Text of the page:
Staying fit during COVID-19
Published 9:28 pm Wednesday, December 23, 2020
As a long-awaited new year is around the corner, many are making resolutions to work on their health. Local fitness studios are doing what they can to follow regulations and help people reach their goals.
Connie Womack owns C-Fit Studios on North Main Street. Her boutique-style studio meant the COVID-19 regulations were not as big of an adjustment, as her facility already had limited capacity.
C-Fit has always had small class sizes and ran by appointments. When COVID-19 hit, Womack claimed she was very lucky and only had to be diligent about her operation and adjust a few things that she believes will benefit the studio in the long run. One of the adjustments included new virtual classes that she wanted to start for years.
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“The virtual classes will be a permanent thing,” said Womack. “I have wanted to do it. So this is one of the more positive aspects of the virus because it catapulted us into it, and we couldn’t wait until it was perfect before launch. COVID-19 has forced us to be more creative as a society.”
Once restrictions eased up, Womack could host classes again in the studio with more cleaning and regulations. She used diffusers, temperature checks, provided hand sanitizer, and made a new shoe rule. Patrons must either keep their shoes at the studio or clean them when coming, since many exercises require putting hands on the floor. According to Womack, the workouts require adequate space between patrons anyway, so distancing is maintained.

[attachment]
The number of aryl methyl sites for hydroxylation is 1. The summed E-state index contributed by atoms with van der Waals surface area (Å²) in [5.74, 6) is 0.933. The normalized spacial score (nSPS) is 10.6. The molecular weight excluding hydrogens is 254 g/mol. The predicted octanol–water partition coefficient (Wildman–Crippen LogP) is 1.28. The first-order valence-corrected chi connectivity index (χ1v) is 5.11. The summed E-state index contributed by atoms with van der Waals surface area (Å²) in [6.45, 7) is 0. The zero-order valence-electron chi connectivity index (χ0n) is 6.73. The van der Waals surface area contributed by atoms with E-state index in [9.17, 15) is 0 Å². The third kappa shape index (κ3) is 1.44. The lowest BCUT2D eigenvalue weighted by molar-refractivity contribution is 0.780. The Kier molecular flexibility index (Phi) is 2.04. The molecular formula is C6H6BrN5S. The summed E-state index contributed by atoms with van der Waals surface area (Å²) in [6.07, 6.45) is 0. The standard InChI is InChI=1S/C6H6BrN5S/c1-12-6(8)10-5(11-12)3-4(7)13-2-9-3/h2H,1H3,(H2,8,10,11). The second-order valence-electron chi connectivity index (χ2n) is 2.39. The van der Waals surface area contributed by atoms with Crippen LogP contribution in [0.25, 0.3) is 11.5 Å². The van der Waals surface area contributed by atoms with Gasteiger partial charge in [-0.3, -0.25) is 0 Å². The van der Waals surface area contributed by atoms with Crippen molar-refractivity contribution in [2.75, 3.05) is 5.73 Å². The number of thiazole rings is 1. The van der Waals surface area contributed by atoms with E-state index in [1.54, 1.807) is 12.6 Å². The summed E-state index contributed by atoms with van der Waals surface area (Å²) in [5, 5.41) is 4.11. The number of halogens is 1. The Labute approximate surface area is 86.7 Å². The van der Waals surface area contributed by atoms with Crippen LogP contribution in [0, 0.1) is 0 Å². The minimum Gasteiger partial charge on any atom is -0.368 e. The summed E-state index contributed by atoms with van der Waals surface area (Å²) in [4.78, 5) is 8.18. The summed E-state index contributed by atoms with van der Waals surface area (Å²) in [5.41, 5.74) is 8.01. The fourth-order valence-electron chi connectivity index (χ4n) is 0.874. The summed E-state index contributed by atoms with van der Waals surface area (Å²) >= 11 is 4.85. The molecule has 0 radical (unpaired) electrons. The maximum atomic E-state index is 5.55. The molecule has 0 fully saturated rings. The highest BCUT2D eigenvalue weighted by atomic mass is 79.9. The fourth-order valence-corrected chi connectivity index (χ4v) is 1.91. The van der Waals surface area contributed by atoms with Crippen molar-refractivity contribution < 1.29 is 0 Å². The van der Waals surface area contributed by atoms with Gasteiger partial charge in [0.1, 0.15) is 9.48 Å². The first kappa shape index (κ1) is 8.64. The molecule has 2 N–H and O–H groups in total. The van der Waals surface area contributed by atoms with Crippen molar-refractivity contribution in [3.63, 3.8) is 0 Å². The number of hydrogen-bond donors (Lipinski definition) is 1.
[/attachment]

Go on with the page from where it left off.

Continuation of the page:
Unlike most gyms, C-Fit does not have a membership but offers an unlimited pass or pay for sessions separately. Folks can come and go; they only need to make an appointment.
“We changed the format a bit, but people can still do rowers, bikes or their own thing,” said Womack. “Now it’s just by appointment to limit overlapping and too many people at once.”
Other studios have had similar experiences. Susan Ottey owns Better Bodies 757 in Hampton, which offers personal training in a community atmosphere to help with accountability.
Once COVID-19 hit, Ottey’s group workouts of 15 to 20 people were limited to workouts online and still held challenges to keep patrons engaged and moving. Once summer came, she started meeting in person again as they distanced outside in the parking lot.
“The goal is just to keep creating community and keep supporting each other,” Ottey said.
Like Womack, Ottey has also seen a positive response to the convenience of virtual classes.
“We’ll be keeping the virtual option,” said Ottey. “Most of the clients are moms with careers, and they like the option of not leaving home. However, a good majority still like coming in for the community feel and accountability.”
As many people joke about their “quarantine weight,” this pandemic has also impacted many people’s mental health. Ottey spoke about the importance of mental health as well as physical health.
“To keep up with a client’s mental health and stress management, trainers need to keep up interactions,” said Ottey. “I hosted Zoom check-ins to help everyone stay sane through this whole thing.”
When starting 2021 on a healthy note, keep in mind the smaller studios trying to keep their patrons safe and healthy while maintaining a personal atmosphere.